For months, Rafael Nadal waited for his body to heal. Waited to be able to push himself around a court at full speed, with full energy, of the sort that has carried him to a record 14 titles at the French Open and a total of 22 at all Grand Slam tournaments.
He finally acknowledged Thursday it wasn’t going to happen in time for Roland Garros, where play begins in 10 days — and, while he’s not exactly sure when he will be fully recovered from a lingering hip injury, Nadal said he expects to return to action at some point and probably wrap up his career in 2024.
Speaking at a news conference at his tennis academy in Manacor, Spain, Nadal announced he will miss the clay-court French Open for the first time since making his debut — and, naturally, claiming the trophy — there in 2005. He also spoke about his future in a sport that he and Big Three rivals Roger Federer, who retired last year, and Novak Djokovic have ruled for decades.
“You can´t keep demanding more and more from your body, because there comes a moment when your body raises a white flag,” said Nadal, who sat alone on a stage, wearing jeans and a white polo shirt, as his session with the media was carried live in Spain by the state broadcaster’s 24-hour sports network. “Even though your head wants to keep going, your body says this is as far it goes.”
He did not offer a date for his return to the tennis tour, but said it is likely to take months.
“You never know how things will turn out,” said Nadal, who answered questions in English, Spanish and the local Mallorcan dialect, “but my intention is that next year will be my last year.”
One thing he made clear: He does not want to bow out like this, holding a microphone in his left hand instead of a racket. Nadal has been the ultimate competitor, playing every point as if it might be his last, as if the outcome might depend on each and every swing.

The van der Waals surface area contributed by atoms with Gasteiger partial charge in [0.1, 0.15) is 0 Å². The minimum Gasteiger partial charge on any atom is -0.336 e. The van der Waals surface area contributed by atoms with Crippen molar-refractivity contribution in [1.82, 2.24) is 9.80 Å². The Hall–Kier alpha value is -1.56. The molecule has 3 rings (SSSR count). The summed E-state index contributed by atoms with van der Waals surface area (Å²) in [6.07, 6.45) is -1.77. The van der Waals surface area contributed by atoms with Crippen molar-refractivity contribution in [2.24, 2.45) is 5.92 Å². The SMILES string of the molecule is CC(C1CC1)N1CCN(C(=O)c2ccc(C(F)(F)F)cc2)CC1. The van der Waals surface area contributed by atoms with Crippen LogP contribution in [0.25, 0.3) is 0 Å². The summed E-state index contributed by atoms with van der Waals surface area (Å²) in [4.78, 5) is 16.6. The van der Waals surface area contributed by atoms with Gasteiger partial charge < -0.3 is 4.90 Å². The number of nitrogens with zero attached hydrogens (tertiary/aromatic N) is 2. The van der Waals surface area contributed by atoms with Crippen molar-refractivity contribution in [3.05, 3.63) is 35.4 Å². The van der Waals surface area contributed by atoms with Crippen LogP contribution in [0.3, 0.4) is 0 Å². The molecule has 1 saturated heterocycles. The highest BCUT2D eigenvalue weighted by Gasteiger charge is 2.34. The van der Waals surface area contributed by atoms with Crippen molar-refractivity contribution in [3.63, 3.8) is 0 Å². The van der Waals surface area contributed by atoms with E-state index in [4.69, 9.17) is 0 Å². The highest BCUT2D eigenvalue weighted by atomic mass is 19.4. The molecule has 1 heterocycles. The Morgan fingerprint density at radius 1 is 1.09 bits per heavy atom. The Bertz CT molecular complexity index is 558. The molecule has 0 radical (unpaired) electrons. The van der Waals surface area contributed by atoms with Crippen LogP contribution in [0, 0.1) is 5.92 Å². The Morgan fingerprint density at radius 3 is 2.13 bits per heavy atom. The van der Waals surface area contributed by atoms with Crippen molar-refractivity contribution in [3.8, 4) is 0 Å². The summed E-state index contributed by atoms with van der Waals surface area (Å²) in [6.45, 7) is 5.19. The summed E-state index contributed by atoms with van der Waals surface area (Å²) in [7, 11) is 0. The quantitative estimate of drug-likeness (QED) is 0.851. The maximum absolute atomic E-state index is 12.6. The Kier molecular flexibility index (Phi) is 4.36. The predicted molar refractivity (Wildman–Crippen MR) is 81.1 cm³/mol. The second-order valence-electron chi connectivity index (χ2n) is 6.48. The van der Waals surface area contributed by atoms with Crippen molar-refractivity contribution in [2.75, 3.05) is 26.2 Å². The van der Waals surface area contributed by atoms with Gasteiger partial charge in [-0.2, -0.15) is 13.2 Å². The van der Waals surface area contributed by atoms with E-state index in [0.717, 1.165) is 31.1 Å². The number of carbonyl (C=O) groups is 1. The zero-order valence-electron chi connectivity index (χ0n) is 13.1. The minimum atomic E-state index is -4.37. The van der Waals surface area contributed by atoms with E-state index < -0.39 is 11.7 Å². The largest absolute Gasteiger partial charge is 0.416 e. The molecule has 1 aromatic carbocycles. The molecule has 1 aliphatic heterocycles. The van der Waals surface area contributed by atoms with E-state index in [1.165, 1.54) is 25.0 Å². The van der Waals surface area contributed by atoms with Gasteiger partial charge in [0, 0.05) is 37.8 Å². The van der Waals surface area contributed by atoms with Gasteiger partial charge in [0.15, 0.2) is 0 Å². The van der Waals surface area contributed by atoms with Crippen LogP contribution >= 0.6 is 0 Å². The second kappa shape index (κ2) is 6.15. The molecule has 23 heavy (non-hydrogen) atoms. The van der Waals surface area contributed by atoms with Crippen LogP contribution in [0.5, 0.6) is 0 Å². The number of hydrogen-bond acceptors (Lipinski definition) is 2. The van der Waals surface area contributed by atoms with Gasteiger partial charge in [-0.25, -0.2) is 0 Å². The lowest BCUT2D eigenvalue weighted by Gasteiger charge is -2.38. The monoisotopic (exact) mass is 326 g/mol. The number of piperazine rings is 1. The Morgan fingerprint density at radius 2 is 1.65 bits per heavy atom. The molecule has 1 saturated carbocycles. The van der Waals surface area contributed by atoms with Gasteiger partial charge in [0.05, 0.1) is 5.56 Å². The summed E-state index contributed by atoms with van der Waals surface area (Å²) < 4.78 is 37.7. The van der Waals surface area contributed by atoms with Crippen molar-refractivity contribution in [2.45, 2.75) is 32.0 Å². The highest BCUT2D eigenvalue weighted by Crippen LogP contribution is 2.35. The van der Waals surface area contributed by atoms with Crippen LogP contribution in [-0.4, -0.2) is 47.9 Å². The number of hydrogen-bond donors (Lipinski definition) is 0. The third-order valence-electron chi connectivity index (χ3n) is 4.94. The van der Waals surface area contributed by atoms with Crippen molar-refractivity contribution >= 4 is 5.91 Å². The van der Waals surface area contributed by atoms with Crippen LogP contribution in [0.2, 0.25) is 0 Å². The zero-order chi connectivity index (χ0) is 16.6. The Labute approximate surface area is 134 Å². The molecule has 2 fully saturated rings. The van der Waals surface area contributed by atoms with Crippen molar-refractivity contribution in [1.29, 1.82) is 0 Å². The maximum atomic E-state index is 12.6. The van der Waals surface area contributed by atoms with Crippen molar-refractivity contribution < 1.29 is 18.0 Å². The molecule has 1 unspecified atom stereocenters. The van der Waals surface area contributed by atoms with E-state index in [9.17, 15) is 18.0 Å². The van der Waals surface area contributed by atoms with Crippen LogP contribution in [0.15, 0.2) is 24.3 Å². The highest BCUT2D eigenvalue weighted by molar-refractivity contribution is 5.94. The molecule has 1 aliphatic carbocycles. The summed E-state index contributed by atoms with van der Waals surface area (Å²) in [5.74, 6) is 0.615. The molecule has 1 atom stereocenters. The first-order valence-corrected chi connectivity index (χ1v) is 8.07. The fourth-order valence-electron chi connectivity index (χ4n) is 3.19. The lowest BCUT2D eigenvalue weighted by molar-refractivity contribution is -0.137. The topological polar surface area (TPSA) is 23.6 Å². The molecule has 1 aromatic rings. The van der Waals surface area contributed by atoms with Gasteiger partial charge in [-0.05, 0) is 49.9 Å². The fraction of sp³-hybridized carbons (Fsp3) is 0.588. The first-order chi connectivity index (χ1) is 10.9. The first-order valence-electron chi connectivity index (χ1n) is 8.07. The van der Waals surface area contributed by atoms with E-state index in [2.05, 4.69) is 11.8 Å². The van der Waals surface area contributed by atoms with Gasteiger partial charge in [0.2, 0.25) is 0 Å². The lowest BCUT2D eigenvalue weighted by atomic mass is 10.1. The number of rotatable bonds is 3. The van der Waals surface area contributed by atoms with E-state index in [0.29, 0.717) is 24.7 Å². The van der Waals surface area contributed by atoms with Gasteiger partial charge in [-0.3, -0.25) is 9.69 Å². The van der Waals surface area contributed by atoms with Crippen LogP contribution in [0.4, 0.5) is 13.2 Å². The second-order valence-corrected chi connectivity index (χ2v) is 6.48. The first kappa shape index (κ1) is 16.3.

That hard-charging style has been at the heart of his brilliance on the court — and also perhaps contributed to a series of injuries over the years.
“I don’t deserve,” Nadal said, “to end my career like this, in a press conference.”
He is just 1-3 this season and has dropped seven of his past nine matches overall, dating to a fourth-round loss to Frances Tiafoe in the U.S. Open’s fourth round last September.
The Spaniard hasn’t competed anywhere since he lost to Mackie McDonald in the second round of the Australian Open on Jan. 18, when his movement clearly was restricted by a bothersome left hip flexor. That was Nadal’s earliest Grand Slam exit since 2016.
An MRI exam the next day revealed the extent of the injury, and his manager said at the time that Nadal was expected to need up to two months to fully recover. He initially aimed to enter the Monte Carlo Masters in March on his beloved red clay, but he wasn’t able to play there, then subsequently sat out tournament after tournament, decreasing the likelihood that he would be ready for the French Open.
It is one thing for Nadal to lose more frequently, and in earlier rounds, than he usually has over the course of his illustrious career — one in which his 22 major titles are tied with Djokovic for the most by a man (Federer won 20), and includes 92 trophies in all, along with more than 1,000 tour-level match wins.
It is another thing entirely for Nadal to be missing from Roland Garros, where he has appeared 18 times in a row and has won 112 of 115 career matches. He lifted the trophy in 2005, 2006, 2007, 2008, 2010, 2011, 2012, 2013, 2014, 2017, 2018, 2019, 2020 and 2022, when he became the oldest champion in tournament history.
A tweet posted on the French Open account Thursday and addressed to “Rafa” read: “We can’t imagine how hard this decision was. We’ll definitely miss you at this year’s Roland-Garros. Take care of yourself to come back stronger on courts. Hoping to see you next year in Paris.”
Nadal’s birthday is June 3, when ordinarily he might have been playing his third-round match in Court Philippe Chatrier weeks from now.
Instead, Nadal will be absent right from the start in Paris this time. And soon, it seems, he could be bidding the tennis tour adieu for good.
“Tournaments stay forever; players play and leave. So Roland Garros will always be Roland Garros, with or without me, without a doubt. The tournament is going to keep being the best event in the world of clay, and there will be a new Roland Garros champion — and it is not going to be me,” Nadal said. “And that is life.”